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Meet C.C. Mercer, Jr.

Updated: Aug 11, 2023

Christopher Columbus "C.C." Mercer was an African American attorney from Arkansas, one of the "Six Pioneers" who integrated the University of Arkansas Law School, and a key advisor to Daisy Bates during the 1957 desegregation of Little Rock Central High School.

C. C. Mercer (right) with third-year law student Johnathan Carter at the rededication of the Six Pioneers Classroom at the University of Arkansas School of Law in Fayetteville, 2005.

When a person is born, can anyone have any idea what future challenges—or greatness—lie ahead? When Christopher Mercer was born in 1924 in Pine Bluff, could anyone have seen where fate might take him?

Maybe his parents suspected that little C.C. was destined for great things. Mercer’s father worked as a mechanic for the St. Louis Southwestern (Cotton Belt) Railroad. His mother owned a dry-cleaning business. They knew the value of a good education and made sure their son got one.

In 1946, after graduating from Merrill High School, Mercer attended Arkansas Agricultural, Mechanical & Normal College (AM&N, now the University of Arkansas at Pine Bluff). While still an undergraduate, Mercer taught at Corbin High School, a teaching facility on the AM&N campus, delivering lectures in algebra, geometry, and U.S. history. After graduation, he became the principal at Conway County Training School in Menifee, Arkansas from 1946 to 1949, where he taught eighth-grade mathematics, algebra, geometry, civics, and American government. In 1949, Mercer earned an A.B. in social service.

That fall, Mercer entered the University of Arkansas School of Law, along with George W. B. Haley, whose father taught at AM&N. They joined Silas Hunt, who a year earlier had become the first black student at a white southern University since reconstruction. Of the "Six Pioneers," Mercer was the only one who did not serve in the army during World War II, which meant he had to leave school periodically to earn the money to pay for his education. He put his skill as an educator to work, teaching classes in biology, chemistry, and math (including a business math class for veterans) at Carver High School in Marked Tree. He also coached Carver’s basketball team.

Finally, in 1955, Mercer received his law degree after passing the bar exam several months earlier with the highest score in the state. Mercer received his law license on May 17, 1954, the date of the United States Supreme Court decision in Brown v. Board of Education of Topeka, Kansas, a landmark Supreme Court case in which the justices ruled unanimously that racial segregation of children in public schools was unconstitutional.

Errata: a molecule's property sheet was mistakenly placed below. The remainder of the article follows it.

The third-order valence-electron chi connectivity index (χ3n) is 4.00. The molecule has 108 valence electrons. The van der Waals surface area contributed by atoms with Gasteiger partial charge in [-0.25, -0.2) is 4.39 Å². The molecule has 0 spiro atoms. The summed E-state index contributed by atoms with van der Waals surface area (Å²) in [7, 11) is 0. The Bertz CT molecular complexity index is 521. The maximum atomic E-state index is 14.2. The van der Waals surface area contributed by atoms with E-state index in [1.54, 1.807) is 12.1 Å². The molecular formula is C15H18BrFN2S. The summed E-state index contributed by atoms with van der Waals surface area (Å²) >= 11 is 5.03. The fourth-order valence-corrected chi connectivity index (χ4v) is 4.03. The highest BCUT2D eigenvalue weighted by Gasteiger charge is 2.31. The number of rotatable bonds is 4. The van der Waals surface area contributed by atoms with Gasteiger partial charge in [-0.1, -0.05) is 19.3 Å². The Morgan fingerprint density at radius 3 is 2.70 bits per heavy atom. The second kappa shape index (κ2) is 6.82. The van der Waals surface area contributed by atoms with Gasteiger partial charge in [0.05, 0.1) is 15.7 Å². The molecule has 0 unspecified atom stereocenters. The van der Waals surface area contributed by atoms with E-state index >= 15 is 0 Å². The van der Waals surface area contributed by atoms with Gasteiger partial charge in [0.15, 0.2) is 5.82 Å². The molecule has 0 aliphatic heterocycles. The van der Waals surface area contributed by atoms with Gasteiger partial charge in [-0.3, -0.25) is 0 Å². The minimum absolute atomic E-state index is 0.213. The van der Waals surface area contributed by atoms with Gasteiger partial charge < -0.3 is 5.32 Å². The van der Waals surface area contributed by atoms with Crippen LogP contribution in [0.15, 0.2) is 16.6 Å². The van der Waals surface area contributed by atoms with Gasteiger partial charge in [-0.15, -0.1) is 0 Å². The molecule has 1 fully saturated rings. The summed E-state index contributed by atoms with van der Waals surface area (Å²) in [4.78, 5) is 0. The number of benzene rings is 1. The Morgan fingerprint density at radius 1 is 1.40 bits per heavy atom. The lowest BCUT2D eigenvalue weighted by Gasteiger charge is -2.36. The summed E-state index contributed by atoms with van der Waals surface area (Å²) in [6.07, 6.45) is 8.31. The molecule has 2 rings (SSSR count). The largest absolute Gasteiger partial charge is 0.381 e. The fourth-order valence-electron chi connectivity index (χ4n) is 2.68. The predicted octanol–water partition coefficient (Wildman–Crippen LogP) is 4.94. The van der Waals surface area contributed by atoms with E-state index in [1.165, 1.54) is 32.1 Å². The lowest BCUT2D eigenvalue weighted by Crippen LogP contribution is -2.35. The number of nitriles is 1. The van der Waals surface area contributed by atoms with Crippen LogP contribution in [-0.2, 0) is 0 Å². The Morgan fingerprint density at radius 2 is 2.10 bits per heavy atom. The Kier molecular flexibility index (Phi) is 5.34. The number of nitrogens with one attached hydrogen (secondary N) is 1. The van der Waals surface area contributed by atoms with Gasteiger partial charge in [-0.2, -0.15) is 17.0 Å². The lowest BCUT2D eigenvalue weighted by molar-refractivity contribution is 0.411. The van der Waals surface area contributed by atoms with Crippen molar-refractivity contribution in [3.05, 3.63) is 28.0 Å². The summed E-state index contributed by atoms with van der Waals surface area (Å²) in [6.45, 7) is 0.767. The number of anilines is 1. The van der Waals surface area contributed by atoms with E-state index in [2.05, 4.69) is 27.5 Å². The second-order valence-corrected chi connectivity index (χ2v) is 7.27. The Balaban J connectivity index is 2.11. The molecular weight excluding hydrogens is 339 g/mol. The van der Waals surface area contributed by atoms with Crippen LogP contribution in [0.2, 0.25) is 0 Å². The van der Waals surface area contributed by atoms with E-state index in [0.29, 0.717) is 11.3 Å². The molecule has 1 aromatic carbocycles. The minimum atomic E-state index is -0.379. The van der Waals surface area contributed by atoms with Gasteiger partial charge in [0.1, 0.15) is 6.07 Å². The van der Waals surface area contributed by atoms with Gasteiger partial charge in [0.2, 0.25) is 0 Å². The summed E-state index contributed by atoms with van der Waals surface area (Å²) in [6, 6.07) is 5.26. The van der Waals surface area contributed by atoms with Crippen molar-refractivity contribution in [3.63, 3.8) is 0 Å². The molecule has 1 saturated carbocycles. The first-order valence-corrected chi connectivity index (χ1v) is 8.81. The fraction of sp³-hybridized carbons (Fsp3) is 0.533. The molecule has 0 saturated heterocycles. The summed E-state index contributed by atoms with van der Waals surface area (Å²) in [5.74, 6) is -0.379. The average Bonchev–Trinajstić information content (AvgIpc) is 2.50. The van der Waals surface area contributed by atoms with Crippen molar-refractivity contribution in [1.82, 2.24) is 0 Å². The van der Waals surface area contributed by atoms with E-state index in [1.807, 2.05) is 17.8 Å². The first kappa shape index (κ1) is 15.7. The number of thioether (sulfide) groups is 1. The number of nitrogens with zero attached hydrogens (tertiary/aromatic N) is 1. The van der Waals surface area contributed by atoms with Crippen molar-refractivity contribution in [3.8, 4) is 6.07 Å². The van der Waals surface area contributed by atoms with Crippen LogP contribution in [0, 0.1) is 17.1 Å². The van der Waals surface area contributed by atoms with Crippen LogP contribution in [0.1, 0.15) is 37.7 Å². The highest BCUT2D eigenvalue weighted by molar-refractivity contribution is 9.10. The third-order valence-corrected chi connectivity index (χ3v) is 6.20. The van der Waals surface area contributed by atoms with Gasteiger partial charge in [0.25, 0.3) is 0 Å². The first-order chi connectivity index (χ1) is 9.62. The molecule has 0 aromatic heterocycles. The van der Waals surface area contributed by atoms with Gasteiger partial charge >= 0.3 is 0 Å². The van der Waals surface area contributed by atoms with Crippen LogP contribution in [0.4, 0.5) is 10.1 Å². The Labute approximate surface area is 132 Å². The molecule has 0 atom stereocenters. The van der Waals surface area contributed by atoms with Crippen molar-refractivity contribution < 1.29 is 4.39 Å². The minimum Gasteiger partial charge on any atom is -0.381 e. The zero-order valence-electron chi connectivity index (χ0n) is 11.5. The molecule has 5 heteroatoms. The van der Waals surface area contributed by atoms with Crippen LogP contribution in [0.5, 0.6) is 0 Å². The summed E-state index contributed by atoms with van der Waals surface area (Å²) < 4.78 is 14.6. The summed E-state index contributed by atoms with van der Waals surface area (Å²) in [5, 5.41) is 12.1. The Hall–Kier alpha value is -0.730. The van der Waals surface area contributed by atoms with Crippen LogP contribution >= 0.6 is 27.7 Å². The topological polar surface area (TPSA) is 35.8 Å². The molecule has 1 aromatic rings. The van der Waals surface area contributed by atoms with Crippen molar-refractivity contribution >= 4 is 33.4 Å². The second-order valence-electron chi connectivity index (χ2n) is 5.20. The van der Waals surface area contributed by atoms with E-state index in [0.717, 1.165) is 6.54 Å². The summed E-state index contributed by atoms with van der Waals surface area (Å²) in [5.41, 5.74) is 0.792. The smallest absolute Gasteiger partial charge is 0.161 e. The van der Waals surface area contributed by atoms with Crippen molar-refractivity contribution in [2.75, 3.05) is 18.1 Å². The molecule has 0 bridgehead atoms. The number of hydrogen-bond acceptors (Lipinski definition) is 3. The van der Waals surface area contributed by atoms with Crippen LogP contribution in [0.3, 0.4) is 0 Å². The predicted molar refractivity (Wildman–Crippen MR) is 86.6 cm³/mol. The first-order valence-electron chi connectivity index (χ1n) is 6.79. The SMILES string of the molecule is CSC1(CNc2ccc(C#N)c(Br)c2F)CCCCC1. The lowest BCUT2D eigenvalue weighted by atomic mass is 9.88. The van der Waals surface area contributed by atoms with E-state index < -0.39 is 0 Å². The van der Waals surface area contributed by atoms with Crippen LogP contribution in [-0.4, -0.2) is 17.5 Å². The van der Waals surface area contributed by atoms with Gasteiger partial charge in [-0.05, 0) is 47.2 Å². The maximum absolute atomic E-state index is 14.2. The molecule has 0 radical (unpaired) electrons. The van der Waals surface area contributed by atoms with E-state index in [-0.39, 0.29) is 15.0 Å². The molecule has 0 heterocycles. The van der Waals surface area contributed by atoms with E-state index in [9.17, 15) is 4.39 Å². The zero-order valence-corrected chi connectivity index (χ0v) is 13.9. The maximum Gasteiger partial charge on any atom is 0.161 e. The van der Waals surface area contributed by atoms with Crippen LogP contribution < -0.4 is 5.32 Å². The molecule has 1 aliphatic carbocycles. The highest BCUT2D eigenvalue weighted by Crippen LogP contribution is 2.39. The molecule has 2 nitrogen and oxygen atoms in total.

After his admission to the bar, Mercer worked for one year in association with Wiley Branton, another African American graduate of the University of Arkansas’s law school.

Then, he turned his attention to civil rights activities. As an attorney, he served as an NAACP field representative to advise Daisy Bates, who spearheaded the efforts of the Little Rock Nine who integrated Little Rock Central High School. His legal background helped Bates understand and respond to the flood of litigation against the NAACP. Mercer took a personal interest in these courageous trailblazers; he drove the Little Rock Nine to and from school every day during their first semester.

Mercer wanted to make a difference—and he did. He was a member of the Arkansas Council on Human Relations. In 1967, Mercer was appointed deputy prosecuting attorney in Little Rock, making him the first African American to hold this position in any Southern state. He served in this position for more than three years, and then went into private practice in Little Rock. Mercer practiced law for 58 years, frequently taking cases for clients with little or no means to pay for his services. In 2011, he received the Silas Hunt Legacy Award, which recognizes African Americans for their achievements and contributions.

Mercer died in 2012 at the age of 88 after a life well lived.

Sources: Encyclopedia of Arkansas, Wikipedia

Image Credit: Frankie Frisco, courtesy of the University of Arkansas School of Law, Fayetteville

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